About a Bully
Author: Amanda Maciel
Bullies. We hear a lot about them these days. They are on your children’s computer, in their schools, on their cell phones and in their heads. Their cruelty makes you cringe, their pranks fill you with outrage, and sometimes, they feel uncomfortably familiar. For all our righteous anger, no one seems to have the answer to how to stop a bully – and no one seems to be willing to admit that adolescence is simply sheer hell, no matter who you are. In Tease, author Amanda Maciel puts both the bully and the situation that created her front and center, defying society’s wish to only look at the victims and clutch our pearls. In doing so she sheds a lot of light on why we have the problem and even offers a glimpse of hope that we might make our children safer in their schools and homes.
That’s a big task to take on in a slim YA novel, but Maciel gives it her all. We focus on two periods of time with our main character Sara. The first is the winter of her junior year in high school. She has a senior boyfriend, a super popular best friend and seems like the kind of girl who Has It All. She also has two younger brothers for whom she is responsible for quite a bit of the time (since the divorce, she has picked up the childcare slack since her mother works full time), a passive, insecure personality and a tendency to allow her forceful BFF to dictate her actions. By the second time period, the end of the summer after her junior year, all of those elements have combined into a nightmare which leaves one child dead by her own hand while another, including Sara, being held responsible.
Tease is Sara’s story, and we hear it from her. Sara is a bully. Sara does some horrible things. Sara is weak and powerless in her own life, both at home and at school. Sara is in denial about the severity and cruelty of her actions. Sara blames her problems on others. Sara is desperate for acceptance. Sara’s moods are dependent on the actions of others.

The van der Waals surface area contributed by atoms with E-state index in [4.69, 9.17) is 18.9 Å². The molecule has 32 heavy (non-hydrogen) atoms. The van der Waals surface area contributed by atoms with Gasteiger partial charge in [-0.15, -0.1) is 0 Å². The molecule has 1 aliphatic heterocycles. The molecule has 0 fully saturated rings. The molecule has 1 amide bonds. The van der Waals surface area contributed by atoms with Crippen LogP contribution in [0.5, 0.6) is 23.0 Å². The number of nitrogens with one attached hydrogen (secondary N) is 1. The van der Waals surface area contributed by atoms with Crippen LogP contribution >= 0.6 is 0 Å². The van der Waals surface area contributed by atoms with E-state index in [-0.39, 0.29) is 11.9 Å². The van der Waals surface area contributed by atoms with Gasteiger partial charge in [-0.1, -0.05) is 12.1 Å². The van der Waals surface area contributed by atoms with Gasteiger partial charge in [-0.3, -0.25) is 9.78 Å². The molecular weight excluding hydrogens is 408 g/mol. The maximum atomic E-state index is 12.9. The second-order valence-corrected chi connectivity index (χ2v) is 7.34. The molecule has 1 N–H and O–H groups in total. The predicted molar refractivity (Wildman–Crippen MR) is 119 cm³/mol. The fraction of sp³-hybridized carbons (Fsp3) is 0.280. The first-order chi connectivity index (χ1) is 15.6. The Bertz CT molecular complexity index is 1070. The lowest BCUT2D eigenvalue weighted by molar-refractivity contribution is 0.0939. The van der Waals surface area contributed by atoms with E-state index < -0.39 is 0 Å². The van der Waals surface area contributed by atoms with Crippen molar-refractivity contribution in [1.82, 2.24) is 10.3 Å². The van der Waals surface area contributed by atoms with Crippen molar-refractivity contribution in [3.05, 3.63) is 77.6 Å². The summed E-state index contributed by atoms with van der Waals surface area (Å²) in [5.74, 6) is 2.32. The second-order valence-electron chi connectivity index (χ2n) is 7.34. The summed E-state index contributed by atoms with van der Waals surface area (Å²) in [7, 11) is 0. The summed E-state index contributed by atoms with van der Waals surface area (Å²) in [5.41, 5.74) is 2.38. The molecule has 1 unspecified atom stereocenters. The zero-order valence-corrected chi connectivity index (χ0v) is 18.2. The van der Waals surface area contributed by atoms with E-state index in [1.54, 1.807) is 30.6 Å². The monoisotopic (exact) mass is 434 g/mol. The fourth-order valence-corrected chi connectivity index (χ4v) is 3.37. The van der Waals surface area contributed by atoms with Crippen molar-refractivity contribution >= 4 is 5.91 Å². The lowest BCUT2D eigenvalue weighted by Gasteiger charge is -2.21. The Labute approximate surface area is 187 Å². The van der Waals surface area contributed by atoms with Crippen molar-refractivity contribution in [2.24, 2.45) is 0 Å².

Plain and simple, Sara is a child.
What makes Tease a powerful statement about bullying is how we see Sara struggle to accept responsibility for her actions, while at the same time we also, in our heart of hearts, understand how she got where she is. And on some level we sympathize. The social pressure, the unrelenting push and pull of high school politics, the undeveloped sense of self and the enormous impact of a strained family situation have all helped make Sara into a girl who is desperate to fit in, desperate to hold her social ground, desperate to keep what she thinks are the important things in her life. She doesn’t think she’s a bully, she’s so entirely focused on herself that any thought of the effect of her actions on others is lost in the din of her own insecurity.
The scary thing is that Sara could be anyone’s child. No one is immune to such forces as an adolescent and as that realization dawns, the book goes from being a tragic story of bullying to being a staggering condemnation of our cultural blindness to the perils of being a teenager. There are a lot of victims here, and a lot of blame to be shared.
I highly recommend Tease for both teenagers and their parents. As adults we think we remember what it was like to spend our days steeping in the toxic brew of hormones and hubris that is high school, but we don’t. Teenagers think they know it all and can handle anything, but they don’t, and they can’t. Tease is a great conversation starter for parents and teens (my daughter will be reading it) about a subject that is very rarely examined from the perpetrators point of view. 5 stars.
– S. Millinocket